I was in a hub dedicated to the latest advances in artificial intelligence at the World Economic Forum Annual Meeting in Davos, and I had not expected to find the actions of another attendee so disquieting.



Her blue mascara-lashed eyes moved from side to side, her head tilted in the direction of voices; she blinked and nodded and sometimes she paused, like a family dog that wants to please at all costs. She looked uncertain, as if she had not quite understood the commands issued by the three men standing around her. One of them began to feel and prod her cheeks, waiting for a reaction. She remained impassive.



I watched the men laugh when she answered their questions incorrectly and was surprised at my own irritation when she spouted another nonsensical answer. I wanted her to show them up – none of us had spoken into the microphone that enabled her to differentiate between irrelevant background noise and direct communication.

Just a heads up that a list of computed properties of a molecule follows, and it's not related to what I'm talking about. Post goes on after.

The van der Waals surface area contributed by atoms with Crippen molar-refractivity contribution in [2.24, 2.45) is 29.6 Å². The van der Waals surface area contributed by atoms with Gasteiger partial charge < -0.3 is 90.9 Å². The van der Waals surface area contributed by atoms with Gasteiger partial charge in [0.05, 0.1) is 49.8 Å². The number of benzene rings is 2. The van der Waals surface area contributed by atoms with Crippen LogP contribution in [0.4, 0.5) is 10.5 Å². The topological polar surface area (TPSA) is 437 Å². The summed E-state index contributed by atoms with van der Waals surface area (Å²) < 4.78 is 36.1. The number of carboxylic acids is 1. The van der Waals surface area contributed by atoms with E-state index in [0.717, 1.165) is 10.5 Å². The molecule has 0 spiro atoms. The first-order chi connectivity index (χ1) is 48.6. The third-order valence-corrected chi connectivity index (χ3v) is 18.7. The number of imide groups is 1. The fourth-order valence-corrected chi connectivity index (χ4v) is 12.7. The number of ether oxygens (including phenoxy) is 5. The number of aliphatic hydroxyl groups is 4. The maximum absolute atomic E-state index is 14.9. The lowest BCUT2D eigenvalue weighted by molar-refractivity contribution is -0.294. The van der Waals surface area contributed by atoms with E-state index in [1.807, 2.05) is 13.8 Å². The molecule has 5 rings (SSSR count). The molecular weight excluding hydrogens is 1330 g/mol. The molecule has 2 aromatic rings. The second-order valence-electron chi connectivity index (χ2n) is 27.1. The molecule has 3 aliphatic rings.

I told the men to stop touching her. ‘Why?’, one asked, ‘It’s a robot!’



Her skin was soft and warm. Did she process my gentle hand in the same way as the objectifying touch of the men before me? Did she know the difference?



All photographs courtesy of the author 

Cover artwork drawn by a robot

Prozac Culture